My France is quiet, with intermittent interruptions of revved scooter engines.
My France is the melting of chocolate in my mouth while buttery baked flakes fall in my hair and on my shirt. I don’t think I could ever get enough pain au chocolats.
My France is enjoying a halfway decent 2€ bottle of wine down by La Mayenne with some friends, laughing at all of the different struggles we face as teaching assistants and as expatriates. The laughter and the frustration never stop. They just simply change form.
My France is hearing the chorus of the church bells with the pigeon songs while my boots thump, thump on the cobblestone streets.
My France is the smell of freshly baked baguettes wafting past my nose as I tried to avoid dog poop on my way to work. Thankfully, I’ve only ever failed once.
My France is feeling the wind rush past my hair as I stand waiting for a train and having another one fly by to destinations unknown. The lady on the intercom always lets me know, us know rather, les Mesdames et les Messieurs, that said train is speeding by.
My France is knowing exactly where I am when I come home from bouncing around Europe because the voice recording over the intercom never fails me: Laval, ici Laval.
My France is never knowing if I am going to be ran over by a car or not but moving forward anyways, even when the little man is red.
My France is using terms such as trousers, bin, and jumper because sometimes American English doesn’t seem to exist in students’ vocabulary.
My France is using my French face to express what I’m saying and forgetting what my American hands want to say.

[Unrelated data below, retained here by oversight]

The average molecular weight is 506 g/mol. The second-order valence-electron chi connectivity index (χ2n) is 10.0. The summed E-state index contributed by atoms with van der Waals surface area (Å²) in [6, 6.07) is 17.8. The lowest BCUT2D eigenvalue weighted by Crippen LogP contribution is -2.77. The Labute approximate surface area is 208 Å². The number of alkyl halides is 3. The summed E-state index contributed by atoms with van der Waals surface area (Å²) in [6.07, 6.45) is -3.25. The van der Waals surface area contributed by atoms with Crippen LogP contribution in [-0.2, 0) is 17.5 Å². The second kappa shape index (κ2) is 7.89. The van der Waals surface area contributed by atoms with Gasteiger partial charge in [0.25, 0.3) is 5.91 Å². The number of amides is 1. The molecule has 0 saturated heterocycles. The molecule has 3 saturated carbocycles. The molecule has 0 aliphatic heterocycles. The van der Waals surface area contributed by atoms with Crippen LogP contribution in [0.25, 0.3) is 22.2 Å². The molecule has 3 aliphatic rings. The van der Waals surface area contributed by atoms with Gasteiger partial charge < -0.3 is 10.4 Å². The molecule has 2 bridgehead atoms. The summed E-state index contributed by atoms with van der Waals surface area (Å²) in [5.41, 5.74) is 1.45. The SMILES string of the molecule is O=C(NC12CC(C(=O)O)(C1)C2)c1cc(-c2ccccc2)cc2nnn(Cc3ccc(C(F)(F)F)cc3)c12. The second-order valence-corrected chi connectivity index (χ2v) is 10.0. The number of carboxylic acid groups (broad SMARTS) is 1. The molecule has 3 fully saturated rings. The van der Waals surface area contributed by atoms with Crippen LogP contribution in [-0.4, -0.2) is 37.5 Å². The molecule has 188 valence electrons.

My France is strolls in Le Jardin de la Perrine on the weekends with friends, making sure to never walk on la pelouse interdite while saying hi to the ducks and the goats.
My France is being greeted by a château older than my entire country when I walk into city center to meet up at a café with friends.
My France is constantly having my umbrella in my bag because you just never know. Always be prepared.
My France is not having all of my students in class because a demonstration in front of la préfecture demands their attention, even when they don’t even fully understand what they are demonstrating against. Dommage, I had planned a really fun lesson.
My France speaks two languages, or rather three, if you count their own mixture of language, franglais.
My France is endless amounts of confusing paperwork, when all of my payments come out electronically but old school is the way to go if I decide to leave.
My France makes no sense, but my France is always an adventure.
My France is an endless mystery, one that I’m happy to have been a part of.
My France is my friend, but, it’s not Au Revoir, dear friend. It’s just simply A Bientôt!